The Kerala government has decided to implement a 12-hour single duty system for workers of the debt-ridden public transport body, KSRTC, to turn it into a profit making entity.
While agreeing to a single duty system, the Congress-affiliated trade union Transport Democratic Federation (TDF) said that it has to be for eight hours duration and not 12 hours as proposed by the state government.
The pro-CPI(M) Centre of Indian Trade Unions (CITU), did not say anything on what should be the timings under the system, but stated that it has to be brought into effect within six months from October 1 after arriving at a consensus with everyone.
Both unions aired their views while speaking to the media after a meeting with Chief Minister Pinarayi Vijayan on September 5 where it was also decided to clear before Onam, the salary arrears of state-run KSRTC’s workers who have been agitating for several months over delayed payment of their wages.
In connection with payment of salary arrears, the government also issued an order on September 6 directing release of Rs 100 crore to KSRTC from the funds earmarked for the transport authority under the budget.
After the September 5 meeting, a statement from the Chief Minister’s Office (CMO) had said that a 12-hour single duty system would be implemented and duties would be assigned on rotation on a zonal basis.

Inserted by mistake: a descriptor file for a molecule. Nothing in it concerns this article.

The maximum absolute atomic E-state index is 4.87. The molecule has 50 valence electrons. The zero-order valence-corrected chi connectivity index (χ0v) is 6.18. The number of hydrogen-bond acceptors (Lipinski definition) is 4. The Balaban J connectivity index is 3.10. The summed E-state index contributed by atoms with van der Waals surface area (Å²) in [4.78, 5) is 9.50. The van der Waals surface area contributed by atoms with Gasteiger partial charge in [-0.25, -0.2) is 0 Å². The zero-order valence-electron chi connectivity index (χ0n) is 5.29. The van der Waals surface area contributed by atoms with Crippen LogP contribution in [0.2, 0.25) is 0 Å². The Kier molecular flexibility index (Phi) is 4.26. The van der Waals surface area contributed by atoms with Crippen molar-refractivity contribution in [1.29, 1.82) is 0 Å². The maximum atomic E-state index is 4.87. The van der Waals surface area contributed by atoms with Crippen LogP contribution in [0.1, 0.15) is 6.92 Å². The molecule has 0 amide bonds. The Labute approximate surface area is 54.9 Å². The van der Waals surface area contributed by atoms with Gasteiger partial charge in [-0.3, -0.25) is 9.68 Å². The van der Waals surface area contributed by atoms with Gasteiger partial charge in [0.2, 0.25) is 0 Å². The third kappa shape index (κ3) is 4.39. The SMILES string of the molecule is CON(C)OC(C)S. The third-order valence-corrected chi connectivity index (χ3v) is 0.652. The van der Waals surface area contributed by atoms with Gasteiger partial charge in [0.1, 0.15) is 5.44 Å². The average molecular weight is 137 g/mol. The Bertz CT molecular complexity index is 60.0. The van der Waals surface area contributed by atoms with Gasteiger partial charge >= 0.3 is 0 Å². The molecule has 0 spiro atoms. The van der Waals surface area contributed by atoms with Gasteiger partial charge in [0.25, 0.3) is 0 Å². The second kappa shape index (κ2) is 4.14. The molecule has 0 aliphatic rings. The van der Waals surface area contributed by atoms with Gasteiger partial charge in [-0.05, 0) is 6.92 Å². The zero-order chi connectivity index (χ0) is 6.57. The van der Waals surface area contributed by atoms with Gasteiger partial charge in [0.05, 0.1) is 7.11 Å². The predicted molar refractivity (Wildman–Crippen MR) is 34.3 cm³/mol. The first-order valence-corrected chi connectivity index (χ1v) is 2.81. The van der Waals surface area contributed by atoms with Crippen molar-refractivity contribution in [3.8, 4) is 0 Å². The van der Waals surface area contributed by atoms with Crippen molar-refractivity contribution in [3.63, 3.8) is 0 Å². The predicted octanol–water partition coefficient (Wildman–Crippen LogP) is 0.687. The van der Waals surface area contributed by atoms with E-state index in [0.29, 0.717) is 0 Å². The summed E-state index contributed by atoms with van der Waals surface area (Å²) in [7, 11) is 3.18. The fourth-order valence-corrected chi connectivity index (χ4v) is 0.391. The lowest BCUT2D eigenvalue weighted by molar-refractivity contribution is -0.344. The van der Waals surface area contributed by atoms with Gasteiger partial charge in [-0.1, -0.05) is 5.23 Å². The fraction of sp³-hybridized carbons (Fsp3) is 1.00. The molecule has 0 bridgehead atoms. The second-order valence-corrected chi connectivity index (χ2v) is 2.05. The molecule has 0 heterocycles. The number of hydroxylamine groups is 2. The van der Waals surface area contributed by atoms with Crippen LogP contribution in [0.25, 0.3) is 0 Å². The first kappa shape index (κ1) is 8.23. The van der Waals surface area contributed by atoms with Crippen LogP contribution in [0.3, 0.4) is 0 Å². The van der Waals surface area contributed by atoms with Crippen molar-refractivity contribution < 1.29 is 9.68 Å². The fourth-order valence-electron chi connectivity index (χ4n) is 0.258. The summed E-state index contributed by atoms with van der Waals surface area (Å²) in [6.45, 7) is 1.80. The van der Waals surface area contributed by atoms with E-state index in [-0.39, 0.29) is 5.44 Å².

It had also said that the 12-hour shift would also include a four-hour rest period.
Besides, the CMO statement had also said that the system would be first implemented in ordinary and fast passenger services and would be applicable for six days in a week.
Initially, it has to be made applicable to 50 per cent of the staff and thereafter, the percentage can be increased or decreased, it had said.
However, the TDF has said it was not agreeable to the 12-hour shifts and said the timings should be according to the Motor Transport Workers Act of 1961.
Speaking to media persons after the meeting, they had said that if the 12-hour shift was implemented, those coming to work from far off places and have to commence work at 6 am would not be able to return home before 7-8 am as they have to hand in accounts, park the buses, etc. after end of duty.
Thereafter, they will reach home only around 10 pm and such work timings for six days a week would be injurious to the health of the drivers and conductors which in turn could prove dangerous to passengers travelling on KSRTC buses, the TDF leaders had said.
”We are agreeable to an 8-hour single duty system,” they had said.
The same contention was raised by the Congress-led UDF opposition in the state assembly last week. In reply to that, Kerala Transport Minister Antony Raju had said that the 12-hour shift would also contain a 4-hour rest period when the drivers and conductors can take naps or relax.
Raju had also said in the House that after signing an agreement, which also provided for a new salary structure, the trade unions were opposing the single duty system.
Both TDF and CITU had also alleged, before the media, that the KSRTC management had given misleading reports about employees’ salaries to the state government and the Chief Minister.
The state government, in the CMO statement of September 5, had contended that the single duty system would lead to increased earnings for the employees, reduce strain of long distance driving, bring down accidents, around 600 to 800 more buses can be pressed into operation and could increase KSRTC’s revenue generation by another Rs 20-25 crore every month.